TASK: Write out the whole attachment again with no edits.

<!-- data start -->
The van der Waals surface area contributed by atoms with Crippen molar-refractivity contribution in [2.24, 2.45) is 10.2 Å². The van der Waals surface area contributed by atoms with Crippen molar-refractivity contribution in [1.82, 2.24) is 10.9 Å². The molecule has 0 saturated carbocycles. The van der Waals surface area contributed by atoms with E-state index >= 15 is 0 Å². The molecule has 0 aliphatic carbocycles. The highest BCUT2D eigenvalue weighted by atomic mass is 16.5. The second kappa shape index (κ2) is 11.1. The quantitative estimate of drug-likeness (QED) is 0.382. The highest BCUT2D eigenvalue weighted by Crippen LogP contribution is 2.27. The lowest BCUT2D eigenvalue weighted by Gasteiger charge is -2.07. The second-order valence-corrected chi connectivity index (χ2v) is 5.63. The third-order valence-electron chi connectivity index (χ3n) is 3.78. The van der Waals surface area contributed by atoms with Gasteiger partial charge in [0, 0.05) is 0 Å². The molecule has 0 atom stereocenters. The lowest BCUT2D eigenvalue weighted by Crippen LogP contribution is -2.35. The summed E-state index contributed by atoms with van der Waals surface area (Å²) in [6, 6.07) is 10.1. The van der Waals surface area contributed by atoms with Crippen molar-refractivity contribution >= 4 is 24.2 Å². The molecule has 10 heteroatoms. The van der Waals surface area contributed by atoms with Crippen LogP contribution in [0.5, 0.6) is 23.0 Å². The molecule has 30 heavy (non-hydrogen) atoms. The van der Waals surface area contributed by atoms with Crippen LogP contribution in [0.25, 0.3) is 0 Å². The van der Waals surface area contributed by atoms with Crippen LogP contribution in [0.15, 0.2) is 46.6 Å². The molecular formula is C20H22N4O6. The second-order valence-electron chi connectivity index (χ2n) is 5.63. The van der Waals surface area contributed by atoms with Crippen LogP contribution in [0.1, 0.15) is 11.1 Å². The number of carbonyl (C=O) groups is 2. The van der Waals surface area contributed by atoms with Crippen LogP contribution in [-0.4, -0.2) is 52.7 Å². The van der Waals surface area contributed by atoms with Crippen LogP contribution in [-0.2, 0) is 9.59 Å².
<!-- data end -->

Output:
The van der Waals surface area contributed by atoms with Crippen molar-refractivity contribution in [2.24, 2.45) is 10.2 Å². The van der Waals surface area contributed by atoms with Crippen molar-refractivity contribution in [1.82, 2.24) is 10.9 Å². The molecule has 0 saturated carbocycles. The van der Waals surface area contributed by atoms with E-state index >= 15 is 0 Å². The molecule has 0 aliphatic carbocycles. The highest BCUT2D eigenvalue weighted by atomic mass is 16.5. The second kappa shape index (κ2) is 11.1. The quantitative estimate of drug-likeness (QED) is 0.382. The highest BCUT2D eigenvalue weighted by Crippen LogP contribution is 2.27. The lowest BCUT2D eigenvalue weighted by Gasteiger charge is -2.07. The second-order valence-corrected chi connectivity index (χ2v) is 5.63. The third-order valence-electron chi connectivity index (χ3n) is 3.78. The van der Waals surface area contributed by atoms with Gasteiger partial charge in [0, 0.05) is 0 Å². The molecule has 0 atom stereocenters. The lowest BCUT2D eigenvalue weighted by Crippen LogP contribution is -2.35. The summed E-state index contributed by atoms with van der Waals surface area (Å²) in [6, 6.07) is 10.1. The van der Waals surface area contributed by atoms with Crippen molar-refractivity contribution >= 4 is 24.2 Å². The molecule has 10 heteroatoms. The van der Waals surface area contributed by atoms with Crippen LogP contribution in [0.5, 0.6) is 23.0 Å². The molecule has 30 heavy (non-hydrogen) atoms. The van der Waals surface area contributed by atoms with Crippen LogP contribution in [0.25, 0.3) is 0 Å². The van der Waals surface area contributed by atoms with Crippen LogP contribution in [0.15, 0.2) is 46.6 Å². The molecular formula is C20H22N4O6. The second-order valence-electron chi connectivity index (χ2n) is 5.63. The van der Waals surface area contributed by atoms with Crippen LogP contribution in [0.1, 0.15) is 11.1 Å². The number of carbonyl (C=O) groups is 2. The van der Waals surface area contributed by atoms with Crippen LogP contribution in [-0.4, -0.2) is 52.7 Å². The van der Waals surface area contributed by atoms with Crippen LogP contribution in [-0.2, 0) is 9.59 Å².